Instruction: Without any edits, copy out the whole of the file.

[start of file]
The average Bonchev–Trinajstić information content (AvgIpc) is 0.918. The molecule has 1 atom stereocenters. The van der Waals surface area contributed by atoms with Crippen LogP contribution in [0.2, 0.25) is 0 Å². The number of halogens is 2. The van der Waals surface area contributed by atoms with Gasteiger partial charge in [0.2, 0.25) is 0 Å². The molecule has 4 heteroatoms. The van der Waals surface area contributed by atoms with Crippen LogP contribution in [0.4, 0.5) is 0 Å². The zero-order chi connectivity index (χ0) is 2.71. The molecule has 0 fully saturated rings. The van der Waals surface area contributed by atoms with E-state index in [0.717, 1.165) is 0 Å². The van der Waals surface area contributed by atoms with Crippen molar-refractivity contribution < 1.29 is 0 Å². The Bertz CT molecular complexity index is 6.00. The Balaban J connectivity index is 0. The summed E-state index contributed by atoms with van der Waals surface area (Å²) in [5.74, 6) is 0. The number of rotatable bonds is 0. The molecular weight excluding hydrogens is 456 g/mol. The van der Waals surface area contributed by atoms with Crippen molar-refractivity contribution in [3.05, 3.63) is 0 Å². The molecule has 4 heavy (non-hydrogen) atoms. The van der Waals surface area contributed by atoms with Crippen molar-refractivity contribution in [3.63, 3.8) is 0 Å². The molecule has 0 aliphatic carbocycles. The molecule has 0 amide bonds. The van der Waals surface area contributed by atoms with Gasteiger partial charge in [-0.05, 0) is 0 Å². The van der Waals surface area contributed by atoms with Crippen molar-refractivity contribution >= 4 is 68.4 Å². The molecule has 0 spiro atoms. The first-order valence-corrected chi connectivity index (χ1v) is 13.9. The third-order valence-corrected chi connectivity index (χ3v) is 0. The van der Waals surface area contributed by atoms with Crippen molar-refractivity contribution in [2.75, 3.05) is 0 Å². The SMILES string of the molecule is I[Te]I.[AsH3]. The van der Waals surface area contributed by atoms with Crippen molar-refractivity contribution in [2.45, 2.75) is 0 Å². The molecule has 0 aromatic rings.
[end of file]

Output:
The average Bonchev–Trinajstić information content (AvgIpc) is 0.918. The molecule has 1 atom stereocenters. The van der Waals surface area contributed by atoms with Crippen LogP contribution in [0.2, 0.25) is 0 Å². The number of halogens is 2. The van der Waals surface area contributed by atoms with Gasteiger partial charge in [0.2, 0.25) is 0 Å². The molecule has 4 heteroatoms. The van der Waals surface area contributed by atoms with Crippen LogP contribution in [0.4, 0.5) is 0 Å². The zero-order chi connectivity index (χ0) is 2.71. The molecule has 0 fully saturated rings. The van der Waals surface area contributed by atoms with E-state index in [0.717, 1.165) is 0 Å². The van der Waals surface area contributed by atoms with Crippen molar-refractivity contribution < 1.29 is 0 Å². The Bertz CT molecular complexity index is 6.00. The Balaban J connectivity index is 0. The summed E-state index contributed by atoms with van der Waals surface area (Å²) in [5.74, 6) is 0. The number of rotatable bonds is 0. The molecular weight excluding hydrogens is 456 g/mol. The van der Waals surface area contributed by atoms with Crippen molar-refractivity contribution in [3.05, 3.63) is 0 Å². The molecule has 4 heavy (non-hydrogen) atoms. The van der Waals surface area contributed by atoms with Crippen molar-refractivity contribution in [3.63, 3.8) is 0 Å². The molecule has 0 aliphatic carbocycles. The molecule has 0 amide bonds. The van der Waals surface area contributed by atoms with Gasteiger partial charge in [-0.05, 0) is 0 Å². The van der Waals surface area contributed by atoms with Crippen molar-refractivity contribution >= 4 is 68.4 Å². The molecule has 0 spiro atoms. The first-order valence-corrected chi connectivity index (χ1v) is 13.9. The third-order valence-corrected chi connectivity index (χ3v) is 0. The van der Waals surface area contributed by atoms with Crippen molar-refractivity contribution in [2.75, 3.05) is 0 Å². The SMILES string of the molecule is I[Te]I.[AsH3]. The van der Waals surface area contributed by atoms with Crippen molar-refractivity contribution in [2.45, 2.75) is 0 Å². The molecule has 0 aromatic rings.